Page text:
Corley provides a monthly Girls Night Out event, directed at female customers and the brainchild of marketing manager Katie Sullivan. "It's been a while, but we are finally talking about water heaters," a February event e-vite explained. "We all agree that life without hot water would be a lot less pleasant so we are giving this often under-appreciated appliance its own night."

On the agenda aside from refreshments: efficiency rating standards on water heaters. "Don't worry; you won't get dirty and you can come after work," the invitation noted.

According to surveys of 10,000 customers done by Customer Care Measurement & Consulting's vice chairman John Goodman, published in his 2009 book Strategic Customer Service, proactively providing customers new and useful information increases the likelihood of a repurchase 32 percent.

Related: The Three Biggest Sins of Customer Engagement

3. Make the service as easy to use as a TV dinner.

Are you a service provider who makes reaching a live person harder than winning the lottery? Do you hold your customers hostage with high switching costs or complicated account-closing rules?

When customers call, do you use your phone as an answering machine instead of an easy tool for two-way dialogue? Is your company always reachable when customers need it or do you impose business hours convenient only to you? Is the company's service delivery always on time? Is the company's self-service option a "you are entirely on your own" arrangement?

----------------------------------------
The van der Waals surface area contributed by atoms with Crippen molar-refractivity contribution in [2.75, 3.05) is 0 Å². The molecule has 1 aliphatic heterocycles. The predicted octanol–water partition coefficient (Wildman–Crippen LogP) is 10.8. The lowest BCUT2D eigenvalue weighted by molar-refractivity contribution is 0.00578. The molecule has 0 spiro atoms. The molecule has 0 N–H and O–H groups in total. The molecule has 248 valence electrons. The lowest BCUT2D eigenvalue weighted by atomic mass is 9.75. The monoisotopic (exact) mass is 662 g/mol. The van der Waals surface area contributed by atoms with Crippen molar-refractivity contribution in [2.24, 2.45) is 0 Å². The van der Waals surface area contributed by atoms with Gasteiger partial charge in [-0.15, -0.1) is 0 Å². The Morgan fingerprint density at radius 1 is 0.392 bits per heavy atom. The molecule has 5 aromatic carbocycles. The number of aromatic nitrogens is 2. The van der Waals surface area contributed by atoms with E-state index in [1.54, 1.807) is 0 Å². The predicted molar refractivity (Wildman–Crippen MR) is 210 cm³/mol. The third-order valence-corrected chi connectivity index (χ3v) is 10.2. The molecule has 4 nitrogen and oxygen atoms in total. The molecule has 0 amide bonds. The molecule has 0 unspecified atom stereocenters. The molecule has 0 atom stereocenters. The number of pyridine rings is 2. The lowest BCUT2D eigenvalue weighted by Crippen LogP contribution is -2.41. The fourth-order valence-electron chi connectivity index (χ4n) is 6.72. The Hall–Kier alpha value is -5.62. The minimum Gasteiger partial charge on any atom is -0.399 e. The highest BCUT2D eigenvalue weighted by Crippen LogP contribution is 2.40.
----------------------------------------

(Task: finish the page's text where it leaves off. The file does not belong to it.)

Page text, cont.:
Corley customers receive an email with a photo of the technician on the way along with a shot of the dispatcher. If they click on the photo, they can learn the background of the arriving staffer.

Technicians focus on being easy to do business with. "When they enter a customer's home, they treat it just like a castle whether it be a 900-square-foot house or a 5,000-square-foot house," technician Randall Rainey said on the website video.

"We want to always leave our customers' homes better than we found them," Chris Corley tells me. And after a visit, customers receive a hand written thank-you note from the technician. This almost guarantees that if customers need service again, they will ask for the technician by name.

Celebrity chef Anthony Bourdain said in a Slate interview: "Anyone who's a chef, who loves food, ultimately knows that all that matters is: Is it good? Does it give pleasure?" Innovative service is a blend of these same two sentiments.

Customers want service that is good -- meaning it successfully fulfills their needs or accomplishes the outcome desired.

And they will remember and tell others about service that also comes with an experience that gives customers unexpected pleasure. Take a lesson from Corley and make your customers' experiences come with sprinkles.

Related: 10 Stories of Unforgettable Customer Service

Chip R. Bell

Keynote Speaker, Author and Customer-Loyalty Consultant

Chip R. Bell is a renowned keynote speaker and the author of several best-selling books including his newest, Sprinkles: Creating Awesome Experiences Through Innovative Service. He can be reached at www.chipbell.com.